At the same time, you need to be mindful of how much information people can take in at once. Organizational change can be complex, and that’s okay. Your goal is to give enough information that people understand what’s happening, without getting into so much detail that they end up overwhelmed or confused.
Simple, but effective: List out the what, why, when, who, where, and how of your message to make sure you’re covering all the details. Not every communication will have every element, but double checking helps you cover all your bases.
Now that you’ve laid the groundwork, you have everything you need to prepare. What’s the best way to get your message across to your audience (your team)? How can you share this communication so you achieve your objectives?
These are a few key questions to consider so you can plan what you’ll say, and how you’ll say it. Communicating change can be nerve-wracking, and being prepared helps you cover everything you need to.
You’ve planned your communication, and shared the news of the change with your team. Now, you want to check in on how it’s landing with your team members, so you can address any questions or concerns.
Use your upcoming one-on-one meetings to touch base with each member of your team individually. Or if you don’t have recurring meetings scheduled with everyone, send out 20-minute invitations to everyone after your announcement.
It’s important to show employees that you’re thinking about how they’ll be impacted on an individual basis. Together, you can work through how their role will be affected and what this means for them moving forward. Plus, employees might feel more comfortable bringing up certain questions or concerns in a one-on-one. It’s okay if you don’t have all the answers, but set action items to find those answers, and follow up in your next chat.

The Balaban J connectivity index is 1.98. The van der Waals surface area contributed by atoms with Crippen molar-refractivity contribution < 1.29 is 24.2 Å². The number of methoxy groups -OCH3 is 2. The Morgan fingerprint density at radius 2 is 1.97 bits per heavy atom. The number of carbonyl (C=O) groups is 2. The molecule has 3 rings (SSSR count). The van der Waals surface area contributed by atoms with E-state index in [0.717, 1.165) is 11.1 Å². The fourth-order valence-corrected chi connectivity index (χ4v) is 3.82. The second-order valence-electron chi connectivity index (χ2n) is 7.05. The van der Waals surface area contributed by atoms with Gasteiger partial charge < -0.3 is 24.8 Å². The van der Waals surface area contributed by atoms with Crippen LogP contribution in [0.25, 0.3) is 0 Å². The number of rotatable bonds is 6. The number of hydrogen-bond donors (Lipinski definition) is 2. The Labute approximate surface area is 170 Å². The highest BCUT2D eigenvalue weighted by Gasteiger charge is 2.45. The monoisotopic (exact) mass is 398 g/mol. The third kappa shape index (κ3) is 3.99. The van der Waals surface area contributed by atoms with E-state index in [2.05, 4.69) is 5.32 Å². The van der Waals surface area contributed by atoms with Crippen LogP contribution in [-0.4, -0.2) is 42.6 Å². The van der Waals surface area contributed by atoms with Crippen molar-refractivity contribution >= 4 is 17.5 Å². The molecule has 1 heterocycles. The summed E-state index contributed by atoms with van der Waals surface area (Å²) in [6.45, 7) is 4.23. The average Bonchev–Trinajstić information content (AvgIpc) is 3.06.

A trusted sidekick: Officevibe’s one-on-one software has a shared meeting agenda, making it easy for you and your employee to add talking points in advance and arrive prepared. At the end of your conversation, you can assign action items to either yourself or your employee, so nothing slips through the cracks. Then, simply set your action items as talking points for your next meeting to be sure you follow up.
It’s a good idea to follow up with your team once they’ve had time to process the news. As they go about their day-to-day following your big announcement, they’ll start to notice all the little ways that this change might impact how they work, and what they work on.
This is a good thing, because it means they’re starting to envision how things will be. It also might mean they’ve been inspired with new ideas, or spotted potential blockers. Sending a survey asking specific questions helps you get a clear picture of how your communication plan is landing with employees and what they might need more information on or support with.
An employee survey software is a good way to collect all your responses in one place and keep things anonymous. Officevibe’s custom polls help you check in on how your team is handling change and other specific topics. Plus, weekly employee surveys keep a pulse on how your team feels about 10 different measures of engagement.
Change management is no easy task, and taking the time to effectively share big news with your team starts you off on the right foot. From there, remember to be open to feedback and questions, and support your team through the shift. A little bit of effective communication goes a long way for a leader.